Amid a huge controversy over loan defaults by Vijay Mallya-led UB Group firms, regulator Sebi plans to choke fund-raising taps for 'wilful defaulters' while fund-raising norms are set to be made easier for start-ups as part of wide-ranging reforms in capital markets.
The proposed moves, likely to be discussed by the Sebi board tomorrow, are aimed at safe-guarding the interest of small investors while deepening the capital market place to provide new products and avenues for institutions, a senior official said.
Besides, Sebi will discuss and take forward various steps announced last month in the Union Budget by Finance Minister Arun Jaitley, who will also address tomorrow the board members and top officials of the regulatory body.
The Securities and Exchange Board of India (Sebi) is also likely to tighten its takeover regulations by introducing 'bright lines' to define change in control in a merger and acquisition.
It is also set to announce a new set of norms for index providers that would regulate changes in constituents of the key stock market indices, including the Sensex and the Nifty. Besides, the board will discuss a plethora of proposals regarding distribution of various cash benefits through depositories.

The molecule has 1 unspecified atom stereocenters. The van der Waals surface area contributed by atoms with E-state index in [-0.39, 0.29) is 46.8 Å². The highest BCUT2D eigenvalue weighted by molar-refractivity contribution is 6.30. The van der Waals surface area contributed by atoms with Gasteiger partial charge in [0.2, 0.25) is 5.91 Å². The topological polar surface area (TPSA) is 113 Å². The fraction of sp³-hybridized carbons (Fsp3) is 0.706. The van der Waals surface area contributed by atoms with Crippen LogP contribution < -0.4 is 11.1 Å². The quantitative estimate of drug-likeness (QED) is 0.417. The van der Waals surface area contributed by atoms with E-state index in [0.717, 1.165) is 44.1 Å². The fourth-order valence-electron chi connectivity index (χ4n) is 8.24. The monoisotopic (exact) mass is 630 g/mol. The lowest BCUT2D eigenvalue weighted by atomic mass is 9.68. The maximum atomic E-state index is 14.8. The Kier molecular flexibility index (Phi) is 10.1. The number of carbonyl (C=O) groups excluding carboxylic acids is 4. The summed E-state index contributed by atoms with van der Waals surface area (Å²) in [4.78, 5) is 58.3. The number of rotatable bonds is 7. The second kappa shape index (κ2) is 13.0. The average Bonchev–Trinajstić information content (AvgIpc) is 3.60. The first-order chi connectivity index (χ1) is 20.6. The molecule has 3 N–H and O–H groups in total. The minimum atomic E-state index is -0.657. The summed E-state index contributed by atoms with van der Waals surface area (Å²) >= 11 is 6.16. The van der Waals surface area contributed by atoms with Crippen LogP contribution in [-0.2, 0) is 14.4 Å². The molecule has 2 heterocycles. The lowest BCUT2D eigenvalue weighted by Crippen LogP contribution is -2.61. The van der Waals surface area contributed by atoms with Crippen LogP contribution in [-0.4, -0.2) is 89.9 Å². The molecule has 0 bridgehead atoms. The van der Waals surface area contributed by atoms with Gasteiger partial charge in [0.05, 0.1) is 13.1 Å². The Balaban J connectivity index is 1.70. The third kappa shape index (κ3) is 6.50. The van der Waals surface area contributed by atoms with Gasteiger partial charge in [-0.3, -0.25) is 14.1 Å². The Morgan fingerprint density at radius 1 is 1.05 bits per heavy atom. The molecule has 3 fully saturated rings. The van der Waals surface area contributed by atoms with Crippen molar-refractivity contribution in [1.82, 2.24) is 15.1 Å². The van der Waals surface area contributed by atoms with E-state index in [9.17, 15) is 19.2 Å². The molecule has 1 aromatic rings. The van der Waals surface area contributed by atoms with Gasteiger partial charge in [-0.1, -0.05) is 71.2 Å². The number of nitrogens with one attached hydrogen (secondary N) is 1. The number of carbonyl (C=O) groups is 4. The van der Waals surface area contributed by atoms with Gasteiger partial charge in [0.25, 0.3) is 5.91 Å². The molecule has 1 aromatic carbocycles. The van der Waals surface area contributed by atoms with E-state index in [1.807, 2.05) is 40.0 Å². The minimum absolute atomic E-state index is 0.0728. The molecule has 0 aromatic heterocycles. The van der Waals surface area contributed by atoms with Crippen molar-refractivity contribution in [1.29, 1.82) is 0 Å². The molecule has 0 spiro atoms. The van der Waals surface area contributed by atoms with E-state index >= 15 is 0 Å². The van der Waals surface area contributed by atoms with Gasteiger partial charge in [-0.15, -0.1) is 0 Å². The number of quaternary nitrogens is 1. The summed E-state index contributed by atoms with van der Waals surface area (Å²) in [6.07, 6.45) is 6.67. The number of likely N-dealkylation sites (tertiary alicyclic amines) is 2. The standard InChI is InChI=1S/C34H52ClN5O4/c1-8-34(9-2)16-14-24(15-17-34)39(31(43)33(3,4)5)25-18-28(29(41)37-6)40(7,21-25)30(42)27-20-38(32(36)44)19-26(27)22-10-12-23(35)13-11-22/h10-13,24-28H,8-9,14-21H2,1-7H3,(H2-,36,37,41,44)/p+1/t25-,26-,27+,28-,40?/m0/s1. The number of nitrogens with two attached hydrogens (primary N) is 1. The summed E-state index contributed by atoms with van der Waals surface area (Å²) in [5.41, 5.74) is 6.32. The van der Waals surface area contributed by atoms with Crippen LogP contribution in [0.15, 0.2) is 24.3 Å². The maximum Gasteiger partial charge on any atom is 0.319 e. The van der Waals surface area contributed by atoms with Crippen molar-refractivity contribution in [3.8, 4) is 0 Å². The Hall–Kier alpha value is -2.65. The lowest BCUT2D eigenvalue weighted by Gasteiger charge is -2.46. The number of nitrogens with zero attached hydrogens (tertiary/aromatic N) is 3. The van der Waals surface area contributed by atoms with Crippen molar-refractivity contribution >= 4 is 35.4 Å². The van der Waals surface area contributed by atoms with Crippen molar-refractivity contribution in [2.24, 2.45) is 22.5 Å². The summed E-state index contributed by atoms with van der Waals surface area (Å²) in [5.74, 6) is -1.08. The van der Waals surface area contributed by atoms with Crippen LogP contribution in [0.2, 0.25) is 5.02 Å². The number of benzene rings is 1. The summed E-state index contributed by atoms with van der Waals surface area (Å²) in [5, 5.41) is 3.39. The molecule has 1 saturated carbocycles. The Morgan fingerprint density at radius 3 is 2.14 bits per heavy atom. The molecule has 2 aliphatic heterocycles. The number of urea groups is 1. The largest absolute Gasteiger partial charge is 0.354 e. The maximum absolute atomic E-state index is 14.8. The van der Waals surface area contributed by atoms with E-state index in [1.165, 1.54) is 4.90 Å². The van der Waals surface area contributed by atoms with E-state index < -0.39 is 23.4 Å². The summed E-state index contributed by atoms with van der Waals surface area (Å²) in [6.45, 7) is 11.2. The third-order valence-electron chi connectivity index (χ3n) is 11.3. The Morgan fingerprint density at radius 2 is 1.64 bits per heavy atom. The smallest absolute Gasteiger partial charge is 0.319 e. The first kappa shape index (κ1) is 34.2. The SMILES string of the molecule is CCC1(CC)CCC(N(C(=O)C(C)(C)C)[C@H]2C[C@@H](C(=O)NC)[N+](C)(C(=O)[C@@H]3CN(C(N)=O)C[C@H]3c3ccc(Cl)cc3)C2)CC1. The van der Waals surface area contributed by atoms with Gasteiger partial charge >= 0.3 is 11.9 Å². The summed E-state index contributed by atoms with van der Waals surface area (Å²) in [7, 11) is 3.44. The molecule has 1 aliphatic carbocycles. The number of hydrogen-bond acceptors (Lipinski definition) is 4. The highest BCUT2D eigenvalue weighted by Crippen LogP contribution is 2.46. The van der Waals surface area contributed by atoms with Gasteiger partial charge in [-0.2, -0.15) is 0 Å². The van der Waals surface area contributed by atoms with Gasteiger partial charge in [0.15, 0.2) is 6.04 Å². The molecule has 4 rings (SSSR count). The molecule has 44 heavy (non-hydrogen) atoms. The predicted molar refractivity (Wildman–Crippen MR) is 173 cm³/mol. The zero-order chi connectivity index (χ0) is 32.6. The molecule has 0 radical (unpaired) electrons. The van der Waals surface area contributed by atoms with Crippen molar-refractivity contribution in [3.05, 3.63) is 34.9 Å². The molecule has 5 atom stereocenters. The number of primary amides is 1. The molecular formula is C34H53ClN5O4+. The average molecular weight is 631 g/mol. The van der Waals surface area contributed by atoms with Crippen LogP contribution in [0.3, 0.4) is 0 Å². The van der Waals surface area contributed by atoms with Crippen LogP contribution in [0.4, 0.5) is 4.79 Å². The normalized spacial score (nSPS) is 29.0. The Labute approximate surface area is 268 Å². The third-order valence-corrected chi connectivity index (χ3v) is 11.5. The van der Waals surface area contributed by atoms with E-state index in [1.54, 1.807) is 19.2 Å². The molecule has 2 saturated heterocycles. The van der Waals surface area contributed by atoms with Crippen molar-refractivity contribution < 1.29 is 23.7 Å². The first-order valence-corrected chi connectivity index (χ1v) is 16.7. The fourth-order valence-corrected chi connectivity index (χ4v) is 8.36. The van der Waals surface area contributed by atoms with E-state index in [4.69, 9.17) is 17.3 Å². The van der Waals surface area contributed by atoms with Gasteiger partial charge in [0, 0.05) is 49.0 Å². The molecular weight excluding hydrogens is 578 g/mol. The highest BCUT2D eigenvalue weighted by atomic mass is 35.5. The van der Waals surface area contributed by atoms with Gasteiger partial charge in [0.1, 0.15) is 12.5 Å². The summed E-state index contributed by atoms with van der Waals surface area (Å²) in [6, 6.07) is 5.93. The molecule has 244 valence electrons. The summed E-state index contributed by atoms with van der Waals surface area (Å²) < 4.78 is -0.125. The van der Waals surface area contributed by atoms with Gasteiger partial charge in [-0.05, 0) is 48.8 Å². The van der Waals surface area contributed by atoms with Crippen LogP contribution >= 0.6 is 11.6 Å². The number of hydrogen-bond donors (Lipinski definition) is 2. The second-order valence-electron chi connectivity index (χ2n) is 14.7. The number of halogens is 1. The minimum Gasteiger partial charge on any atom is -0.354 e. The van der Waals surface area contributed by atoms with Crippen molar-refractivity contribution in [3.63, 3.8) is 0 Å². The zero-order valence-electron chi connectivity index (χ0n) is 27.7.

Other proposals on the agenda include a favourable tax regime for alternative investment funds (AIFs) and easier access to capital for start-ups and new avenues like crowd-funding, a senior official said.
As for wilful defaulters, Sebi will join RBI and the government in their fight against bad loans as it plans to make it tougher for such entities and their companies to raise funds from the capital markets.
This comes at a time when a huge controversy has broken out with flamboyant businessman Mallya leaving the country amid attempts being made by various lenders to recover their dues totalling over Rs 9,000 crore.
Some entities tend to tap equity and debt markets for funds after banks stop giving credit for wilfully defaulting on their existing loans, but small investors get trapped due to lack of information about their 'defaulter' status.
However, there is a counter-view that a complete fund- raising ban on wilful defaulters could come in the way of promoters of a listed company seeking to infuse fresh funds, which may hurt interest of minority shareholders.
Seeking to strike a balance, the regulator mulls putting curbs on IPOs and FPOs by such entities where funds are raised from the public.
However, they can be allowed to tap existing shareholders, including promoters by way of rights issue, private placement or preferential allotment, a senior official said.
An individual or a company is declared a wilful defaulter for deliberate non-payment of the dues despite adequate cash flow and good net worth and for siphoning off funds to the detriment of the defaulting unit. Another proposal seeks to bar a wilful defaulter from taking control of any other listed company.